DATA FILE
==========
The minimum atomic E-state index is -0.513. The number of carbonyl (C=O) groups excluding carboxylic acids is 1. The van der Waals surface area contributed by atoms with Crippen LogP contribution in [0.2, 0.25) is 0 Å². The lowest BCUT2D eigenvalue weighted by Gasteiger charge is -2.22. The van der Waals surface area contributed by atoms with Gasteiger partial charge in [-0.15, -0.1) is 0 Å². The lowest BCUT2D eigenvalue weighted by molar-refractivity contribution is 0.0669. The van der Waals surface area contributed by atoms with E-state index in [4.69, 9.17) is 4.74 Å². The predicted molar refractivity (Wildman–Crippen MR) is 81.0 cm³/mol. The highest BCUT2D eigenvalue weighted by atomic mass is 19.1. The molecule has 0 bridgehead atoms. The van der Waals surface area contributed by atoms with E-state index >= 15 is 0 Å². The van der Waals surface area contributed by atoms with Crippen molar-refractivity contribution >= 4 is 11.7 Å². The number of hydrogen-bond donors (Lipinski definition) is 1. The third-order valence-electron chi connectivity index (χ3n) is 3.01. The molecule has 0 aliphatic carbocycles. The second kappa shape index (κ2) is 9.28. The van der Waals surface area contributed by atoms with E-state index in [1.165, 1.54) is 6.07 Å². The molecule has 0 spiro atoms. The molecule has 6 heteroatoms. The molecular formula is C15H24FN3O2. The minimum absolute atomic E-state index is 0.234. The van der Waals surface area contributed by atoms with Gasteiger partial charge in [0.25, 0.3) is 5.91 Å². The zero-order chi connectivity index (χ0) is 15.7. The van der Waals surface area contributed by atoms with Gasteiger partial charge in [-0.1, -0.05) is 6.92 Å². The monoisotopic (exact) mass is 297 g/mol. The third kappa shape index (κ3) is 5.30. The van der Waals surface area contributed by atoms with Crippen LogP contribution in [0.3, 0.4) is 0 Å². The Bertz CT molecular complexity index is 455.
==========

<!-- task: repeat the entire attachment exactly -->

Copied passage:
The minimum atomic E-state index is -0.513. The number of carbonyl (C=O) groups excluding carboxylic acids is 1. The van der Waals surface area contributed by atoms with Crippen LogP contribution in [0.2, 0.25) is 0 Å². The lowest BCUT2D eigenvalue weighted by Gasteiger charge is -2.22. The van der Waals surface area contributed by atoms with Gasteiger partial charge in [-0.15, -0.1) is 0 Å². The lowest BCUT2D eigenvalue weighted by molar-refractivity contribution is 0.0669. The van der Waals surface area contributed by atoms with E-state index in [4.69, 9.17) is 4.74 Å². The predicted molar refractivity (Wildman–Crippen MR) is 81.0 cm³/mol. The highest BCUT2D eigenvalue weighted by atomic mass is 19.1. The molecule has 0 bridgehead atoms. The van der Waals surface area contributed by atoms with E-state index >= 15 is 0 Å². The van der Waals surface area contributed by atoms with Crippen molar-refractivity contribution >= 4 is 11.7 Å². The number of hydrogen-bond donors (Lipinski definition) is 1. The third-order valence-electron chi connectivity index (χ3n) is 3.01. The molecule has 0 aliphatic carbocycles. The second kappa shape index (κ2) is 9.28. The van der Waals surface area contributed by atoms with E-state index in [1.165, 1.54) is 6.07 Å². The molecule has 0 spiro atoms. The molecule has 6 heteroatoms. The molecular formula is C15H24FN3O2. The minimum absolute atomic E-state index is 0.234. The van der Waals surface area contributed by atoms with Gasteiger partial charge in [0.25, 0.3) is 5.91 Å². The zero-order chi connectivity index (χ0) is 15.7. The van der Waals surface area contributed by atoms with Gasteiger partial charge in [-0.1, -0.05) is 6.92 Å². The monoisotopic (exact) mass is 297 g/mol. The third kappa shape index (κ3) is 5.30. The van der Waals surface area contributed by atoms with Crippen LogP contribution in [0.3, 0.4) is 0 Å². The Bertz CT molecular complexity index is 455.